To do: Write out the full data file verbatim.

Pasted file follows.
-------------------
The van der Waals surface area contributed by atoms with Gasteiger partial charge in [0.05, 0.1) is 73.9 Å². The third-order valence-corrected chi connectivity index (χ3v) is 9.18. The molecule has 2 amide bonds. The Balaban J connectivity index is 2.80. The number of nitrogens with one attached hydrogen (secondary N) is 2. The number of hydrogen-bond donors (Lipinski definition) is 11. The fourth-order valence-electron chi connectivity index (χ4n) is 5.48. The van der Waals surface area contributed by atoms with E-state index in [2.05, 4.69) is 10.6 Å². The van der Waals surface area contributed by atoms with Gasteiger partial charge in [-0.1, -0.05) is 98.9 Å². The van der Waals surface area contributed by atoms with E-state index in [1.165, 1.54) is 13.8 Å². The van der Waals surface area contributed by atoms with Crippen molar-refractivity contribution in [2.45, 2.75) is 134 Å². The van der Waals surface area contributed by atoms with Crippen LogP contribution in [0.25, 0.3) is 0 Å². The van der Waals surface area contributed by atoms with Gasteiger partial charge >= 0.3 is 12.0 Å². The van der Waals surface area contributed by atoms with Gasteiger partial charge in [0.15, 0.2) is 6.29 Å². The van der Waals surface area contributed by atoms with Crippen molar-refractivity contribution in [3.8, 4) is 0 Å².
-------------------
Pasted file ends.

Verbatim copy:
The van der Waals surface area contributed by atoms with Gasteiger partial charge in [0.05, 0.1) is 73.9 Å². The third-order valence-corrected chi connectivity index (χ3v) is 9.18. The molecule has 2 amide bonds. The Balaban J connectivity index is 2.80. The number of nitrogens with one attached hydrogen (secondary N) is 2. The number of hydrogen-bond donors (Lipinski definition) is 11. The fourth-order valence-electron chi connectivity index (χ4n) is 5.48. The van der Waals surface area contributed by atoms with E-state index in [2.05, 4.69) is 10.6 Å². The van der Waals surface area contributed by atoms with Gasteiger partial charge in [-0.1, -0.05) is 98.9 Å². The van der Waals surface area contributed by atoms with E-state index in [1.165, 1.54) is 13.8 Å². The van der Waals surface area contributed by atoms with Crippen molar-refractivity contribution in [2.45, 2.75) is 134 Å². The van der Waals surface area contributed by atoms with Crippen LogP contribution in [0.25, 0.3) is 0 Å². The van der Waals surface area contributed by atoms with Gasteiger partial charge >= 0.3 is 12.0 Å². The van der Waals surface area contributed by atoms with Gasteiger partial charge in [0.15, 0.2) is 6.29 Å². The van der Waals surface area contributed by atoms with Crippen molar-refractivity contribution in [3.8, 4) is 0 Å².